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September 16, 2019Cart

Business

by Fairfield County Business Journal
by FCBJ

CEO of Stamford’s Revolution Lighting proposes going private in face of financial woes

Citing growing debt and less-than-expected revenues, Revolution Lighting Technologies CEO and Chairman Robert LaPenta has proposed taking the company off the NASDAQ and making it private.

LaPenta

The Stamford company has revised its third-quarter revenue guidance from $40-41 million to $33 million and its full-year 2018 numbers from $160-170 million to $140-145 million.

LaPenta has provided approximately $15 million of capital to fund operations, bringing Revolution’s total debt, including bank financing, to over $60 million.

In a letter to the company’s independent directors, LaPenta wrote: “The company’s ongoing liquidity needs, which we do not believe can be addressed through third-party funding, are likely to require us to provide additional funding, which we are reluctant to do at this time given the company’s current operations and cost structure.

“Simply put,” he continued, “we do not believe that it is in the best interests of the company and its stockholders to continue as a publicly traded enterprise, as we believe it currently lacks sufficient scale and the ongoing costs of maintaining the reporting and related infrastructure necessary for public reporting are a significant financial burden on the company.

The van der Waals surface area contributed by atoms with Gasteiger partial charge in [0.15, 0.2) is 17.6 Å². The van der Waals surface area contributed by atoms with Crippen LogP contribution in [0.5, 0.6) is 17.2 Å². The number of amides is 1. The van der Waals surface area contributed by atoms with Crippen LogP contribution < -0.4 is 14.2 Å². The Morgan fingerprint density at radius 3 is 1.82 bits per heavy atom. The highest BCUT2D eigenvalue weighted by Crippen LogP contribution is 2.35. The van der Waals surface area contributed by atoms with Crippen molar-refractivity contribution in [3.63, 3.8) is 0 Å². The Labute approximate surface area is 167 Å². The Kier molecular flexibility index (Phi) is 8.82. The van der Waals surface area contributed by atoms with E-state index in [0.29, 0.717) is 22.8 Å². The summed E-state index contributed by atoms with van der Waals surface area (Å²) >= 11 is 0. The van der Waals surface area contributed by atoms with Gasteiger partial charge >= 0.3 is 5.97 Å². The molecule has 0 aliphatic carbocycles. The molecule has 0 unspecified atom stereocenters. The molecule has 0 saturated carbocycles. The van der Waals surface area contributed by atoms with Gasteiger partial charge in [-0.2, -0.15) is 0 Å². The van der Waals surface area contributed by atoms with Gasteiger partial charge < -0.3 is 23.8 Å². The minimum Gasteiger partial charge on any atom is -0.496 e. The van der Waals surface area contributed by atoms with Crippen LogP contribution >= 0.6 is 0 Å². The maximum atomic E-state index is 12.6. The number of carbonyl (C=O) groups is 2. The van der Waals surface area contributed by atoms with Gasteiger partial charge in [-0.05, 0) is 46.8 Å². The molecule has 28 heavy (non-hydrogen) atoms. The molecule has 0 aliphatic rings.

“In addition,” LaPenta wrote, “we believe the constant pressure to meet quarterly earnings targets has been a significant distraction to the company’s management and has prevented management from appropriately focusing on the long-term growth and the development of the company’s business.”

LaPenta went on to propose that Revolution Lighting Technologies acquire all of the common stock it doesn’t already own for $2 per share. He noted that the board is open to exploring and potentially pursuing alternative ways of maximizing stockholder value.

Revolution’s board has formed a transaction committee composed of independent board members to review the privatization plan and to weigh other solutions. That committee is in the process of engaging a financial adviser to assist in its evaluation. The company said it will not publicly disseminate any further information about the process until the board has approved a specific transaction.